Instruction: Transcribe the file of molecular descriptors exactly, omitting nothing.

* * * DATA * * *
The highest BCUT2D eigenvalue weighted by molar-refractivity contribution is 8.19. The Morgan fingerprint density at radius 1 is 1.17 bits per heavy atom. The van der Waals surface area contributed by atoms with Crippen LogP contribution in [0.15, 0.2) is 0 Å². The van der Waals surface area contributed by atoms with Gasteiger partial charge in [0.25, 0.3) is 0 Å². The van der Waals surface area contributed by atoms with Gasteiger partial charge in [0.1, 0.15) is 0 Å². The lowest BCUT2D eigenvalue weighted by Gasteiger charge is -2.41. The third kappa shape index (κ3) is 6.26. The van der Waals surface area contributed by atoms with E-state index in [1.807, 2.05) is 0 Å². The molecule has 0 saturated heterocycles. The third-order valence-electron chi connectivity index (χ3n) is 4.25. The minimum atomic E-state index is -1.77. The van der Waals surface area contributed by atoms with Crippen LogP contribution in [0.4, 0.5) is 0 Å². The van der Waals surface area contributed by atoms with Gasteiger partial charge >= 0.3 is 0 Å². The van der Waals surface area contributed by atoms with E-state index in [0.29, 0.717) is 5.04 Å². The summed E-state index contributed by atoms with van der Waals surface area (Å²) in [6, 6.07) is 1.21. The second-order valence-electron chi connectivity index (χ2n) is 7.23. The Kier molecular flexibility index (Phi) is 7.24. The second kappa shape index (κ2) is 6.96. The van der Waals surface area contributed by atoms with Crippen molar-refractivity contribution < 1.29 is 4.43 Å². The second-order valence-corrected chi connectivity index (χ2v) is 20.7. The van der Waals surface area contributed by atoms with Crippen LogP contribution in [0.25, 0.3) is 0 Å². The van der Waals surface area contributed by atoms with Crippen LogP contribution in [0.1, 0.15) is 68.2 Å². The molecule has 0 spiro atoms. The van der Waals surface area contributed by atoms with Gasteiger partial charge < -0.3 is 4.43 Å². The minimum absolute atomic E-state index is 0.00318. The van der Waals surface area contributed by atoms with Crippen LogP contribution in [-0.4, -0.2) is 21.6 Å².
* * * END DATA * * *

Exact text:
The highest BCUT2D eigenvalue weighted by molar-refractivity contribution is 8.19. The Morgan fingerprint density at radius 1 is 1.17 bits per heavy atom. The van der Waals surface area contributed by atoms with Crippen LogP contribution in [0.15, 0.2) is 0 Å². The van der Waals surface area contributed by atoms with Gasteiger partial charge in [0.25, 0.3) is 0 Å². The van der Waals surface area contributed by atoms with Gasteiger partial charge in [0.1, 0.15) is 0 Å². The lowest BCUT2D eigenvalue weighted by Gasteiger charge is -2.41. The third kappa shape index (κ3) is 6.26. The van der Waals surface area contributed by atoms with E-state index in [1.807, 2.05) is 0 Å². The molecule has 0 saturated heterocycles. The third-order valence-electron chi connectivity index (χ3n) is 4.25. The minimum atomic E-state index is -1.77. The van der Waals surface area contributed by atoms with Crippen LogP contribution in [0.4, 0.5) is 0 Å². The van der Waals surface area contributed by atoms with Gasteiger partial charge >= 0.3 is 0 Å². The van der Waals surface area contributed by atoms with E-state index in [0.29, 0.717) is 5.04 Å². The summed E-state index contributed by atoms with van der Waals surface area (Å²) in [6, 6.07) is 1.21. The second-order valence-electron chi connectivity index (χ2n) is 7.23. The Kier molecular flexibility index (Phi) is 7.24. The second kappa shape index (κ2) is 6.96. The van der Waals surface area contributed by atoms with Crippen molar-refractivity contribution < 1.29 is 4.43 Å². The second-order valence-corrected chi connectivity index (χ2v) is 20.7. The van der Waals surface area contributed by atoms with Crippen LogP contribution in [0.25, 0.3) is 0 Å². The van der Waals surface area contributed by atoms with Crippen LogP contribution in [0.1, 0.15) is 68.2 Å². The molecule has 0 spiro atoms. The van der Waals surface area contributed by atoms with Gasteiger partial charge < -0.3 is 4.43 Å². The minimum absolute atomic E-state index is 0.00318. The van der Waals surface area contributed by atoms with Crippen LogP contribution in [-0.4, -0.2) is 21.6 Å².